Here’s a headline we’re tempted to write - or rather, one that we would be tempted to write if we weren’t so nice, or so dedicated to avoiding oversimplification: “Climate-Change Deniers Struck by Climate Change in Texas Tornado Outbreak.”
These words are being written from the veranda of a small house in an African valley, in the hour just before dawn. In the past week I’ve met people from Pakistan, Great Britain, Iraq, Australia, New Zealand and several other countries, as well as South Africans from all backgrounds. And they’ve all asked me the same thing: What’s going to happen with the Occupy movement?
JPMorgan Chase CEO Jamie Dimon recently said that he felt safer in Lebanon than he did when Occupy marched past his house. If nothing else, it proves that Wall Street bankers haven’t gotten any better at risk management—the art of knowing where danger lies and avoiding it—than they were when their bad bets crashed the economy and caused the Great Recession.
I hate what I’ve learned about Apple’s outsourcing to China. I hate hearing Professor William Black explain why he believes that Steve Jobs, who I admired very much in some ways, must have ignored repeated reports that employees were being cheated and endangered.
Despite its many failures, “austerity economics” keeps remaking—and unmaking—the global economy. The only disagreement at this weekend’s Republican debate was over which candidate would push austerity more aggressively. And austerity dominated the political agenda last year—“Deficit Commission,” anyone?—until Occupy came along.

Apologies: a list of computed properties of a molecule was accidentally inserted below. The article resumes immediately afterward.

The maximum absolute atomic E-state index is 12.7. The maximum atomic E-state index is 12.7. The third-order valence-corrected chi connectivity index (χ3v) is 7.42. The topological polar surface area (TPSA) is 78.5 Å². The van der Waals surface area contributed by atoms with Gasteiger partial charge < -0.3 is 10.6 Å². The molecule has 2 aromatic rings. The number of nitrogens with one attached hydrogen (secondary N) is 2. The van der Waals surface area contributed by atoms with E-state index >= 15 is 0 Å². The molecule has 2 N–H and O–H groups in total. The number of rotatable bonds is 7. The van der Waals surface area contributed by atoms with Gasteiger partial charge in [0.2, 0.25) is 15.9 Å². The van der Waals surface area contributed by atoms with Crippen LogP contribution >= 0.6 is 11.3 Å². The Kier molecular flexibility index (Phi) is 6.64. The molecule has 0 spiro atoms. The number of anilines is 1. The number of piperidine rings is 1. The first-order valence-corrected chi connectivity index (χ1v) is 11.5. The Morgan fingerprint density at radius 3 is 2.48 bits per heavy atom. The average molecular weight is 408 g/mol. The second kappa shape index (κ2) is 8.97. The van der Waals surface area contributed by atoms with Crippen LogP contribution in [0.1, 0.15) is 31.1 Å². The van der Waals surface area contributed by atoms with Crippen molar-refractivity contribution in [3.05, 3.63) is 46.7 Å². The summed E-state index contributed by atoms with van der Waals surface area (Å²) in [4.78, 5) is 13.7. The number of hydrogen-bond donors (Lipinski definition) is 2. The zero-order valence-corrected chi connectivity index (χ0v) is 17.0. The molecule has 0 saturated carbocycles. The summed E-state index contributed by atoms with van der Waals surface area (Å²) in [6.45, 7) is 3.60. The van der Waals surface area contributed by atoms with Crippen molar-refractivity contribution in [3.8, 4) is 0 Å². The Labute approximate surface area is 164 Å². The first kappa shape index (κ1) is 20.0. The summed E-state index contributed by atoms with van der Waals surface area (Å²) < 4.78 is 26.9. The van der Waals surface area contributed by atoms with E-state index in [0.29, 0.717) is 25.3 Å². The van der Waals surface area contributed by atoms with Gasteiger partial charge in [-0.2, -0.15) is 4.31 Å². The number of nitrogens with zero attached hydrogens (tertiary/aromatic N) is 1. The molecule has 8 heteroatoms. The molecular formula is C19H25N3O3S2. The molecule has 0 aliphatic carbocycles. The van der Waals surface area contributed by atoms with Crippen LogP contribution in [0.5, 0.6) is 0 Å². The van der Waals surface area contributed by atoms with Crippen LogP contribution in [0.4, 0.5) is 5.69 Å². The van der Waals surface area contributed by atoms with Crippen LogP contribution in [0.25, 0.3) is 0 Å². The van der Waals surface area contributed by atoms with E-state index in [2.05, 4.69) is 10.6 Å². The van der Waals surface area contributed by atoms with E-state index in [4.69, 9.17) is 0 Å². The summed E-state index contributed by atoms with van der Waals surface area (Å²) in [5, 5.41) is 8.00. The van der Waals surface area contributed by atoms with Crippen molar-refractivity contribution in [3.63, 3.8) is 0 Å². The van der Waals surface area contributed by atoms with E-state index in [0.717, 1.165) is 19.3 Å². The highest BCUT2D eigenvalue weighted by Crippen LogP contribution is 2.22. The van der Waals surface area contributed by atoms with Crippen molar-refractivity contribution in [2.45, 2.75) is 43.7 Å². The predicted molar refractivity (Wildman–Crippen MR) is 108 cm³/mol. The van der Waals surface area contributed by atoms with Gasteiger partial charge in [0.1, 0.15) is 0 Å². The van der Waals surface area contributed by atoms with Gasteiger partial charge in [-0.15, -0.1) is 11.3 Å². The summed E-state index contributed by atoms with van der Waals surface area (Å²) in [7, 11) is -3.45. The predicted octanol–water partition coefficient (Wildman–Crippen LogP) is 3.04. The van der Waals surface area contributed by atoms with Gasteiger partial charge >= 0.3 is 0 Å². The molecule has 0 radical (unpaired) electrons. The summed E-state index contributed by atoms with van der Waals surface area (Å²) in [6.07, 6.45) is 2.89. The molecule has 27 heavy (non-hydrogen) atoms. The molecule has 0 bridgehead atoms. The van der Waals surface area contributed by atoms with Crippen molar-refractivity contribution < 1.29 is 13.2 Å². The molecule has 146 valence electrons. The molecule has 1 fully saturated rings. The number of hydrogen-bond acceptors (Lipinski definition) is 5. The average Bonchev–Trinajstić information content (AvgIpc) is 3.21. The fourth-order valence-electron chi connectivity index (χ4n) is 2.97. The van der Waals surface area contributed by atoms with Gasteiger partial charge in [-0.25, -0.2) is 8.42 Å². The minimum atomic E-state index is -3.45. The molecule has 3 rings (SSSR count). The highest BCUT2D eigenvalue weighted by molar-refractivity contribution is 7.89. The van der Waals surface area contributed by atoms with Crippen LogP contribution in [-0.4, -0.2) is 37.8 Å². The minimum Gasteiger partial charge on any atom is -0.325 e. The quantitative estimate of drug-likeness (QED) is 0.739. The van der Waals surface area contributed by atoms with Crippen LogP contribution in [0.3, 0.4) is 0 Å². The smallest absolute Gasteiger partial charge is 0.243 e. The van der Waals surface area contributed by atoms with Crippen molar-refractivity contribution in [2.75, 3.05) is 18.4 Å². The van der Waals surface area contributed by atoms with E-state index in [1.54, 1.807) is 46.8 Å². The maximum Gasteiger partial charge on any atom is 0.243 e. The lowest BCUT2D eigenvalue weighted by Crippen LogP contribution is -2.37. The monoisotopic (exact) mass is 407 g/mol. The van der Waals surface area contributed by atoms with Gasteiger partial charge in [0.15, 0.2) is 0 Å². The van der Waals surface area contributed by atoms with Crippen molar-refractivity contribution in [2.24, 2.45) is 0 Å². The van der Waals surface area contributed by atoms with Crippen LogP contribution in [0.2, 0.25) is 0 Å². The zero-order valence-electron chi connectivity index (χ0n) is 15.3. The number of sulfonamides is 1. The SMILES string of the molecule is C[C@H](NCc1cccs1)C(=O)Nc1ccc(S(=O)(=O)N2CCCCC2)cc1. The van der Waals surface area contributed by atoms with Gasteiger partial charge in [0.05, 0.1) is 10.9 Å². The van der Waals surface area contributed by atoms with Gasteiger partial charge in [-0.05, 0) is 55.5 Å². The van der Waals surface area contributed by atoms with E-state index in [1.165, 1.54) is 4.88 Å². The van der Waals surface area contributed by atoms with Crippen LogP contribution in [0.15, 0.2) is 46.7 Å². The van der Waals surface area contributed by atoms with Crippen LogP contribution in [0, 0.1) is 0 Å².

The name of the deceased was “Austerity Economics,” and it was first glimpsed in a 1921 paper by conservative economist Frank Wright. Austerity died of natural causes brought on by prolonged exposure to reality. But in the nation’s capital, dead things still rule the night.
Fire all the janitors and make poor kids clean their schools? Zap Korea with an airborne superlaser that’s never worked during testing? Ignore global warming and plan to re-engineer the entire planet with untested technology instead?
Even the sympathizers don’t always get it. I’m sure I get a lot of things wrong too, but here’s one thing I do understand: Change doesn’t begin with policy. It begins with perception. And you don’t change things by asking. You change them by acting.
Young Americans are a generation betrayed. Official unemployment is more than 25% for those aged 16-19. That means the real figure is much worse, especially in minority communities and depressed parts of the country. But jobs are scarce for everyone. College students are graduating with record levels of student debt before entering the worst job market for graduates in recent memory.
Right now Wisconsin is serving as the prototype for United States 2.0, a newly reconstituted nation where corporations have all the rights of personhood without any of the responsibilities—and people have all the duties of personhood without any of the rights. Welcome to your future. They’re preparing it for you right now in America’s heartland.
There are a lot of things to be thankful for in this world, and I’ve got a pretty good list: A loving family, the glittering splendor of the cascading galaxies, Eddie Hinton’s guitar solo on the Staples Singers’ “I’ll Take You There” ... you know, the usual stuff. But here’s something you may not think warrants much gratitude this November: The wisdom and common sense of the American people.